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Stellar coronal X-ray emission and surface magnetic flux

MPS-Authors

Zhuleku,  J.
Department Sun and Heliosphere, Max Planck Institute for Solar System Research, Max Planck Society;

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Warnecke,  Jörn
Department Sun and Heliosphere, Max Planck Institute for Solar System Research, Max Planck Society;

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Peter,  Hardi
Department Sun and Heliosphere, Max Planck Institute for Solar System Research, Max Planck Society;

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Citation

Zhuleku, J., Warnecke, J., & Peter, H. (2020). Stellar coronal X-ray emission and surface magnetic flux. Astronomy and Astrophysics, 640: A119. doi:10.1051/0004-6361/202038022.


Cite as: http://hdl.handle.net/21.11116/0000-0007-0A77-9
Abstract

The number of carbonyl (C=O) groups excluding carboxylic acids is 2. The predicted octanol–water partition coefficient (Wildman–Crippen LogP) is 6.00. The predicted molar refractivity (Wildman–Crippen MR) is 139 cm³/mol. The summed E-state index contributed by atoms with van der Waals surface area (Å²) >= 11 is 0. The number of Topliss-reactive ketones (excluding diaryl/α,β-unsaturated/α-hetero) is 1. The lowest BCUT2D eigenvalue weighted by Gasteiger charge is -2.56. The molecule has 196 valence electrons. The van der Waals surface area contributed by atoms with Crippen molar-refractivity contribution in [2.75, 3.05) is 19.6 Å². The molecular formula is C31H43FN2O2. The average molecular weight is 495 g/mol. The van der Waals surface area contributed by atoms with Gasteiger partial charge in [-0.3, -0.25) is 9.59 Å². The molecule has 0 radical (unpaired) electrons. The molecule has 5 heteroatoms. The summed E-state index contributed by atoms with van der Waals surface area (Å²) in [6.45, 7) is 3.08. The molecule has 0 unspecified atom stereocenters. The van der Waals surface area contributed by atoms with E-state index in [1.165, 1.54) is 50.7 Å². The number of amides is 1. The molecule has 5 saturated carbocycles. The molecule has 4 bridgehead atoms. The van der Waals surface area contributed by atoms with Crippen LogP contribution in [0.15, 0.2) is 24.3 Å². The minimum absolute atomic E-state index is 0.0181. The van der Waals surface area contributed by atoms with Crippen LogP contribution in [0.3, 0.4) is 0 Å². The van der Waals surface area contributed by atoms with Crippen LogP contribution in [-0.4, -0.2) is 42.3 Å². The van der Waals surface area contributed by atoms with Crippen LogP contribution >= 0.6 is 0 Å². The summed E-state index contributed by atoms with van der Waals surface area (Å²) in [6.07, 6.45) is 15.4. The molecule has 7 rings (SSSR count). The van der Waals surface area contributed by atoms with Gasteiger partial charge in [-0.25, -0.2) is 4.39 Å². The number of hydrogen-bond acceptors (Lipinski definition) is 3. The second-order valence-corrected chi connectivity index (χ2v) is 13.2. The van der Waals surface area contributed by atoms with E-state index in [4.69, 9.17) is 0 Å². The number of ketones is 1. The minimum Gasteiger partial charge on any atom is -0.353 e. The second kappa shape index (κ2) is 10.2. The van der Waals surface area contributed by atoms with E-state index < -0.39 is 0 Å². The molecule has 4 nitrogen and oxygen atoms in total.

Context. Observations show that the coronal X-ray emission of the Sun and other stars depends on the surface magnetic field. Aims. Using power-law scaling relations between different physical parameters, we aim to build an analytical model to connect the observed X-ray emission to the surface magnetic flux. Methods. The basis for our model are the scaling laws of Rosner, Tucker & Vaiana (RTV) that connect the temperature and pressure of a coronal loop to its length and energy input. To estimate the energy flux into the upper atmosphere, we used scalings derived for different heating mechanisms, such as field-line braiding or Alfvén wave heating. We supplemented this with observed relations between active region size and magnetic flux and derived scalings of how X-ray emissivity depends on temperature. Results. Based on our analytical model, we find a power-law dependence of the X-ray emission on the magnetic flux, LX ∝ Φm, with a power-law index m being in the range from about one to two. This finding is consistent with a wide range of observations, from individual features on the Sun, such as bright points or active regions, to stars of different types and varying levels of activity. The power-law index m depends on the choice of the heating mechanism, and our results slightly favor the braiding and nanoflare scenarios over Alfvén wave heating. In addition, the choice of instrument will have an impact on the power-law index m because of the sensitivity of the observed wavelength region to the temperature of the coronal plasma. Conclusions. Overall, our simple analytical model based on the RTV scaling laws gives a good representation of the observed X-ray emission. Therefore we might be able to understand stellar coronal activity though a collection of basic building blocks, like loops, which we can study in spatially resolved detail on the Sun.